Restrictions apply to all sources of water for irrigation including wells, canals, ponds and lakes. Landscape irrigation using reclaimed water is not restricted.
Residential and commercial water restrictions are mandatory and are enforced by South Florida Water Management District staff, local governments and law enforcement agencies. Residential fines vary by municipality, but typically range from $25 to $125 for a first offense. Civil penalties for violations of restrictions by District permittee's and commercial users begin at $1,500 and can increase depending on the severity of the violation.
Car, boat and other vehicle washing is allowed. Always attach an adjustable spray or trigger nozzle to the hose and wash vehicles over a non-paved, grassy or porous area.
Using a watering can or hand-watering with a hose and attached adjustable spray or trigger nozzle is allowed.
Drip, bubble and micro-jet systems that apply water directly to root plant zones may be used anytime. Any low-volume system should not produce water runoff.
Landscape irrigation systems may be operated once a week during restricted days and/or times for cleaning, maintenance and repair if an attendant is on-site in the area being tested. Testing should not exceed 10 minutes per zone.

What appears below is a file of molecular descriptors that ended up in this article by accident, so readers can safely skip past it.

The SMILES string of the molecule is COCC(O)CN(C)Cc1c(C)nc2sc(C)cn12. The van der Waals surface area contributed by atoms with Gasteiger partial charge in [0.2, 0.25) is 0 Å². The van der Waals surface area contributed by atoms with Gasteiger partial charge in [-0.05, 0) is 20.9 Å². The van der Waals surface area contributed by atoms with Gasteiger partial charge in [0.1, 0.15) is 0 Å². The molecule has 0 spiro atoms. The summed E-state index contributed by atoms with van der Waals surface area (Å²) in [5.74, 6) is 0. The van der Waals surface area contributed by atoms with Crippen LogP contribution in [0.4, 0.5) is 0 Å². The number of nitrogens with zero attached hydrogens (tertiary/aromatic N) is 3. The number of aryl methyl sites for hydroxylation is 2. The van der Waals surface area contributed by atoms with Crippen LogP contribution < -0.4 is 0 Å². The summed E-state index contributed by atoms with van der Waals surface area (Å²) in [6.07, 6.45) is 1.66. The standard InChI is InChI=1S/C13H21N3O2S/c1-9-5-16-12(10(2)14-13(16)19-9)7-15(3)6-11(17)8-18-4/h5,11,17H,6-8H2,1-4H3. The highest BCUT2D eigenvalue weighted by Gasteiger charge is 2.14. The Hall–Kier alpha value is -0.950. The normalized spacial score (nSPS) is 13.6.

Violations of water restrictions may be reported to local law enforcement or city/county zoning and code enforcement agencies. Both have the authority to issue warnings and citations that can lead to fines. If you choose to notify your local law enforcement agency, please call their non-emergency number.
Variances from restrictions that may allow you to change your watering days and/or times can be applied for through the South Florida Water Management District. The application form and instructions are available at South Florida Water Management District. Applications will be reviewed by South Florida Water Management District staff, and approval or denial is based on criteria listed in the Water Shortage Plan Rule. Water restrictions must be observed while a variance application is under consideration. For more information call 800-662-8876.